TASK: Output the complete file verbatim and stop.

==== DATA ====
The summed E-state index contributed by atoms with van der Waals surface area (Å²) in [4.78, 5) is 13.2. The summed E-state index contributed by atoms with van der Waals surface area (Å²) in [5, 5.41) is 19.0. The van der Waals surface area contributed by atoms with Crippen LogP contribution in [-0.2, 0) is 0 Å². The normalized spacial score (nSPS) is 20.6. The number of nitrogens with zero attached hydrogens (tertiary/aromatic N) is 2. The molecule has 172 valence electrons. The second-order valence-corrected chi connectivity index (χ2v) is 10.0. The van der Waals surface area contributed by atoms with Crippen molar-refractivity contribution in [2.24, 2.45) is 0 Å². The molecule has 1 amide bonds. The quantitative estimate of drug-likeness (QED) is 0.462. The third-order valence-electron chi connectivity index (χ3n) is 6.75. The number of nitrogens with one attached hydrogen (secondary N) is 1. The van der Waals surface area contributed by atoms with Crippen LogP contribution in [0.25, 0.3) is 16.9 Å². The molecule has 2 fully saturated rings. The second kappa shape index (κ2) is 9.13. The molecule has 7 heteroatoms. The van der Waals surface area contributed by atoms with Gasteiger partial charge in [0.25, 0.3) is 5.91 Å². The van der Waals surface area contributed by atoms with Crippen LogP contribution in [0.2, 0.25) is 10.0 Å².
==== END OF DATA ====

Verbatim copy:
The summed E-state index contributed by atoms with van der Waals surface area (Å²) in [4.78, 5) is 13.2. The summed E-state index contributed by atoms with van der Waals surface area (Å²) in [5, 5.41) is 19.0. The van der Waals surface area contributed by atoms with Crippen LogP contribution in [-0.2, 0) is 0 Å². The normalized spacial score (nSPS) is 20.6. The number of nitrogens with zero attached hydrogens (tertiary/aromatic N) is 2. The molecule has 172 valence electrons. The second-order valence-corrected chi connectivity index (χ2v) is 10.0. The van der Waals surface area contributed by atoms with Crippen molar-refractivity contribution in [2.24, 2.45) is 0 Å². The molecule has 1 amide bonds. The quantitative estimate of drug-likeness (QED) is 0.462. The third-order valence-electron chi connectivity index (χ3n) is 6.75. The number of nitrogens with one attached hydrogen (secondary N) is 1. The van der Waals surface area contributed by atoms with Crippen LogP contribution in [0.25, 0.3) is 16.9 Å². The molecule has 2 fully saturated rings. The second kappa shape index (κ2) is 9.13. The molecule has 7 heteroatoms. The van der Waals surface area contributed by atoms with Gasteiger partial charge in [0.25, 0.3) is 5.91 Å². The van der Waals surface area contributed by atoms with Crippen LogP contribution in [0.2, 0.25) is 10.0 Å².